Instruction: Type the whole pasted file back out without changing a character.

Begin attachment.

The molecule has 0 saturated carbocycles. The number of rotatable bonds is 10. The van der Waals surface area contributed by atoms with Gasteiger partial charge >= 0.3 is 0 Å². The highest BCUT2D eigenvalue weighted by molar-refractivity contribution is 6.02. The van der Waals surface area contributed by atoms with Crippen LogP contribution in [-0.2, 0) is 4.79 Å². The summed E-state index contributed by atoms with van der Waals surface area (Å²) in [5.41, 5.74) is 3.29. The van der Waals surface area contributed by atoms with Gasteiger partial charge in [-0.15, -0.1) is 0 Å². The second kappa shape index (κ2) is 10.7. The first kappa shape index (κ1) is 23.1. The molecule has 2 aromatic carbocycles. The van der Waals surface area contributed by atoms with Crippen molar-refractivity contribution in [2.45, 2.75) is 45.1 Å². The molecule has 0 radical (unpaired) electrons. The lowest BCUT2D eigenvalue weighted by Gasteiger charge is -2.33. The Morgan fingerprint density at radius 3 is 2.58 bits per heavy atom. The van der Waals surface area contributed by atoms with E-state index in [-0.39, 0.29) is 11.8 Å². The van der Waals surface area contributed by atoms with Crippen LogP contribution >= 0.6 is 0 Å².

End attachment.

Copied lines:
The molecule has 0 saturated carbocycles. The number of rotatable bonds is 10. The van der Waals surface area contributed by atoms with Gasteiger partial charge >= 0.3 is 0 Å². The highest BCUT2D eigenvalue weighted by molar-refractivity contribution is 6.02. The van der Waals surface area contributed by atoms with Crippen LogP contribution in [-0.2, 0) is 4.79 Å². The summed E-state index contributed by atoms with van der Waals surface area (Å²) in [5.41, 5.74) is 3.29. The van der Waals surface area contributed by atoms with Gasteiger partial charge in [-0.15, -0.1) is 0 Å². The second kappa shape index (κ2) is 10.7. The first kappa shape index (κ1) is 23.1. The molecule has 2 aromatic carbocycles. The van der Waals surface area contributed by atoms with Crippen molar-refractivity contribution in [2.45, 2.75) is 45.1 Å². The molecule has 0 radical (unpaired) electrons. The lowest BCUT2D eigenvalue weighted by Gasteiger charge is -2.33. The Morgan fingerprint density at radius 3 is 2.58 bits per heavy atom. The van der Waals surface area contributed by atoms with E-state index in [-0.39, 0.29) is 11.8 Å². The van der Waals surface area contributed by atoms with Crippen LogP contribution >= 0.6 is 0 Å².